Desperate homeowners are stretching their finances to buy a home, and lenders and mortgage backers are increasingly willing to accommodate them.
It’s difficult to purchase a home in a buyer’s market – and 2018 certainly meets that standard. Pent-up demand and an extreme shortage of homes have led to a rapid increase in prices that outpaces recent wage gains. The problem is acute in the market for starter homes and critical in high-value markets like San Jose, Seattle, and Austin.
Desperate homeowners are stretching their finances to buy a home, and lenders and mortgage backers are increasingly willing to accommodate them. This strategy increases homeownership but puts more households at risk of future default by overloading them with debt – increasing the chances of another housing crisis.
How much debt is too much? Lenders gauge this through your debt-to-income ratio – the total monthly debt you have as a percentage of your income. Traditionally, a debt-to-income ratio of 45% is the upper limit for allowing conventional loans without special circumstances.
In July of 2017, the mortgage backer Fannie Mae raised this limit to 50% in an attempt to help potential homeowners who could meet mitigating criteria (at least twelve months cash reserves and a 20% down payment). New data from CoreLogic suggests that many new homeowners have taken advantage.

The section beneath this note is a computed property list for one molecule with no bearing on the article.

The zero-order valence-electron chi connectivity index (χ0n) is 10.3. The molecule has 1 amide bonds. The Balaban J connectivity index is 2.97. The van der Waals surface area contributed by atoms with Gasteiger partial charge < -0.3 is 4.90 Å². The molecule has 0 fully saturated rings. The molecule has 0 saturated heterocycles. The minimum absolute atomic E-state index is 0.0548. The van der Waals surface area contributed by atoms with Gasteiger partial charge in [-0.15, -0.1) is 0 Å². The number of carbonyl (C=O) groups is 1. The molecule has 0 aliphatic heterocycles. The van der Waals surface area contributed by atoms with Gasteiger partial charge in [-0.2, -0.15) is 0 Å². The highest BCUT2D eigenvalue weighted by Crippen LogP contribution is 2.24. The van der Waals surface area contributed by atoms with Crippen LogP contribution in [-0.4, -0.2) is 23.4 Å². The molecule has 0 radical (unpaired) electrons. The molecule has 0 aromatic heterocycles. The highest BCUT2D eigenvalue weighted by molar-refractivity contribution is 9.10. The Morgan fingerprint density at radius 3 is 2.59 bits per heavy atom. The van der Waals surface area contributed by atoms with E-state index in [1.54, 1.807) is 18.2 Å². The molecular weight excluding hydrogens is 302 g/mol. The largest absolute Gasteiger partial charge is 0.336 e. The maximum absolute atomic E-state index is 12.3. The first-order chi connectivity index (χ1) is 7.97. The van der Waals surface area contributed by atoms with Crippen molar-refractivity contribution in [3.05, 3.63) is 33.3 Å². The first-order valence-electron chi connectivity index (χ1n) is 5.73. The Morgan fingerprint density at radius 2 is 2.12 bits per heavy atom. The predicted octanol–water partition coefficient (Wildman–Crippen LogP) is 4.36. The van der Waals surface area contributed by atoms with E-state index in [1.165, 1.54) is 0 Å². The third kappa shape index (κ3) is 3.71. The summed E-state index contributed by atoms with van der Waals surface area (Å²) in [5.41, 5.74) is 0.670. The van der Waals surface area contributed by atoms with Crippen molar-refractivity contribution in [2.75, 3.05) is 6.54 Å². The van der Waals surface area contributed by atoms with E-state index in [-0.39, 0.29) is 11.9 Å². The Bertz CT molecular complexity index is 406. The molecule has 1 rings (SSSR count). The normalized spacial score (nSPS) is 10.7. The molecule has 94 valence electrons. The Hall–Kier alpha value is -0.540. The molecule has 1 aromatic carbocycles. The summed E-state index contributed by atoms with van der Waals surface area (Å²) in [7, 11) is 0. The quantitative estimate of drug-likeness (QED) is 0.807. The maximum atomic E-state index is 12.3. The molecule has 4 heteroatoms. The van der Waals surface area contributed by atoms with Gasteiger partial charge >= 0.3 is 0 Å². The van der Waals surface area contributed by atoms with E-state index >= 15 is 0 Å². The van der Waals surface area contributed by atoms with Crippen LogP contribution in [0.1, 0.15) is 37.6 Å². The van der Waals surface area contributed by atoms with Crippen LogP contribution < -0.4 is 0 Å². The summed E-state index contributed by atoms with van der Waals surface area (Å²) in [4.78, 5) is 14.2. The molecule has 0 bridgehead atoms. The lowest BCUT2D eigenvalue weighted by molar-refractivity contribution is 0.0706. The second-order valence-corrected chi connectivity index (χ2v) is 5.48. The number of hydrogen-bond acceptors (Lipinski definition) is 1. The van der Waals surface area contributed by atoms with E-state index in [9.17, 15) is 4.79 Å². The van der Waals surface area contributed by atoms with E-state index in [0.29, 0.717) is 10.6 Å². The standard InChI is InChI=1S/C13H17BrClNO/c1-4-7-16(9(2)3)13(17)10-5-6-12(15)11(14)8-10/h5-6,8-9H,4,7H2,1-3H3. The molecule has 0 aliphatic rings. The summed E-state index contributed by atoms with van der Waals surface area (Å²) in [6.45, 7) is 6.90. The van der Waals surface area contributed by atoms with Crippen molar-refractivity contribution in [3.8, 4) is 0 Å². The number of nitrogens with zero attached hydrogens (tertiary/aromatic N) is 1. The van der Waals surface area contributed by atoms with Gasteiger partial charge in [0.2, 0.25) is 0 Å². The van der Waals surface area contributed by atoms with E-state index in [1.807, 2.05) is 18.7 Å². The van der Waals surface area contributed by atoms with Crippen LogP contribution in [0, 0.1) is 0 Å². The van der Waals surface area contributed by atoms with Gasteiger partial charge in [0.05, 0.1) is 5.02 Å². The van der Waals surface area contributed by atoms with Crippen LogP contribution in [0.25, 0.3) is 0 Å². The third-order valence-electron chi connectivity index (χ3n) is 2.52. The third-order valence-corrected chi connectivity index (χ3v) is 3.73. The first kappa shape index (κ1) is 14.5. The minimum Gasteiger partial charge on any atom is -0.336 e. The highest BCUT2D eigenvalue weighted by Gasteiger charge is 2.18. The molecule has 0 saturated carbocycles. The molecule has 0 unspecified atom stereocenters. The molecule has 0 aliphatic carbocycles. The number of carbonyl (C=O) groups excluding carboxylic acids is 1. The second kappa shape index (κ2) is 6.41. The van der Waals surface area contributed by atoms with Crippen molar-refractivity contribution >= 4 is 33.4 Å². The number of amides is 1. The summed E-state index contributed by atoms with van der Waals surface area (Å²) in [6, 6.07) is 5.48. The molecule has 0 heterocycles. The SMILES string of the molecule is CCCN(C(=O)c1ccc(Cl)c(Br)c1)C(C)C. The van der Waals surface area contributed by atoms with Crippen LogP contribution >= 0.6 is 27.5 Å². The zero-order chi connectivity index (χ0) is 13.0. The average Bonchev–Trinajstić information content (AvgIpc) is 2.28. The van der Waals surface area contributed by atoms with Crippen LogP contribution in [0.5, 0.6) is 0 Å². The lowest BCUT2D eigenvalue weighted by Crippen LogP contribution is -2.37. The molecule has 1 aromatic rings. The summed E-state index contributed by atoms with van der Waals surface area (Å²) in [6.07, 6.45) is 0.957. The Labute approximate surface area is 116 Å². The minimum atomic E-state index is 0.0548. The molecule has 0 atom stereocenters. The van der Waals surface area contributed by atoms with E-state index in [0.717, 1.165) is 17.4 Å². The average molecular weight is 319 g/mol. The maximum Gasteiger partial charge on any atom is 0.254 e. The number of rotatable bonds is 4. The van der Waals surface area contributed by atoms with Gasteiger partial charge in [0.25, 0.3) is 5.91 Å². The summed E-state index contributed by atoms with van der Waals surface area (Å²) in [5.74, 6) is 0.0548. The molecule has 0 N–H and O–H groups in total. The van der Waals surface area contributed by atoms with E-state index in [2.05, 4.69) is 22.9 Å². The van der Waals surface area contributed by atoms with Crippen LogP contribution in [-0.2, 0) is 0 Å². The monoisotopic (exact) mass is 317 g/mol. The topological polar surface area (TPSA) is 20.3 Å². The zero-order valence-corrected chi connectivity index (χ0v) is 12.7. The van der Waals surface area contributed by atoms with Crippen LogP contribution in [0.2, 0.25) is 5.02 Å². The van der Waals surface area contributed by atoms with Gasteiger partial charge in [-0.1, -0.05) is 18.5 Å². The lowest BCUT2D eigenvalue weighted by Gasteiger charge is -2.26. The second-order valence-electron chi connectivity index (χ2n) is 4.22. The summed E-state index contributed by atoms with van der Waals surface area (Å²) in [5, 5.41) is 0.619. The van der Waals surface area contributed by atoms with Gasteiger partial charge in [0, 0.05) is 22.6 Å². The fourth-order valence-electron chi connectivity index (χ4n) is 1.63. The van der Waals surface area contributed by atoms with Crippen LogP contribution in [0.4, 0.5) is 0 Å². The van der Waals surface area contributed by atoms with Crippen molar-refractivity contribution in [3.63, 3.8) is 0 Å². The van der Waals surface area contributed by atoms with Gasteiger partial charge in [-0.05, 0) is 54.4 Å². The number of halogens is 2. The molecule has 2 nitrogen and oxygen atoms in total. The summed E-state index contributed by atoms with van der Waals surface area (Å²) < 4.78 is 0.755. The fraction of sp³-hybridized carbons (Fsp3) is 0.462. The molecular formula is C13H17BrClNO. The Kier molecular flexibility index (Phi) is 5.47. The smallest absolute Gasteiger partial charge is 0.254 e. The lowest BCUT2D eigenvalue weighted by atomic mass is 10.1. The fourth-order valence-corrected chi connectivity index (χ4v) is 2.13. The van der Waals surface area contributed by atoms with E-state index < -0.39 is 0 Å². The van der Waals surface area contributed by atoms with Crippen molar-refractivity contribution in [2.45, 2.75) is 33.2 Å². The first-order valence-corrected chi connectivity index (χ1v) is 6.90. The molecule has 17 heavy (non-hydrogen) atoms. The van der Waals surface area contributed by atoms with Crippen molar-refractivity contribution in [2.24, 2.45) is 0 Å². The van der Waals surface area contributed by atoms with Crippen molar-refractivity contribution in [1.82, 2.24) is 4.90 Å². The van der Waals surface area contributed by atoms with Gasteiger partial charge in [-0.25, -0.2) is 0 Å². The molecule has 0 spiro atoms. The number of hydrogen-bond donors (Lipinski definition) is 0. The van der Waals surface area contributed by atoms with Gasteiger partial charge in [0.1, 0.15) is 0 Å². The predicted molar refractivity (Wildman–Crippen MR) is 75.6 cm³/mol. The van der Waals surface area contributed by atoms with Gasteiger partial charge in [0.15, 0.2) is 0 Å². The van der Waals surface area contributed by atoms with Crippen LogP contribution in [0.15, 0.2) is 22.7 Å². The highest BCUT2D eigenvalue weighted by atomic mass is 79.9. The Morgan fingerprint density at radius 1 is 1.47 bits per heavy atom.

CoreLogic found that approximately 20% of conventional mortgage loans over the past winter were taken out by borrowers with DTI ratios above 45%. That’s nearly three times the percentage of loans made in the eighteen months prior to Fannie Mae’s DTI ratio limit increase, and the largest percentage since the housing crisis.
Since the supply of homes is unlikely to improve anytime soon – especially in the starter-home market, where builders make minimal profits – the concern is that lenders will loosen credit even further and authorize too many risky loans.
As a potential homebuyer, you must resist the temptation to stretch your budget on the assumption that everything else will fall into line. Homeownership has significant running costs that first-time homebuyers may not fully grasp.
Personal finance expert and author Jordan Goodman says, “The biggest mistake people make when they are buying their first home is underestimating the expenses involved.” Goodman cites property taxes, insurance, and maintenance as typically underestimated expenses.
When your total expenses already leave you with little financial cushion, it only takes one large unplanned event such as a medical emergency or a job loss to push you into a debt spiral. A high DTI also means that it’s unlikely that you have an adequate emergency fund and are saving enough for retirement.
Take this into account as you search for affordable homes. Even though a lender may offer you a loan that raises your DTI above 45%, there’s no reason you must accept it. Scale back your search to homes that don’t force you into an excessive DTI – and if you can’t find one, lower your spending and pay down other debts to drop your DTI to a more manageable level.
The desire for homeownership can overcome common sense when it comes to finances. Don’t let your dreams overrule your pocketbook. Assess your housing needs and finances properly to make sure that you aren’t overpaying for your new home – and know your realistic limits in case a bidding war starts.
Consider the advice of Greg McBride, Chief Financial Analyst for Bankrate.com, who suggests limiting your home purchase to no greater than three times your annual income. Otherwise, you may end up in a situation that Jordan Goodman describes as, “The house owns you. You don’t own the house.”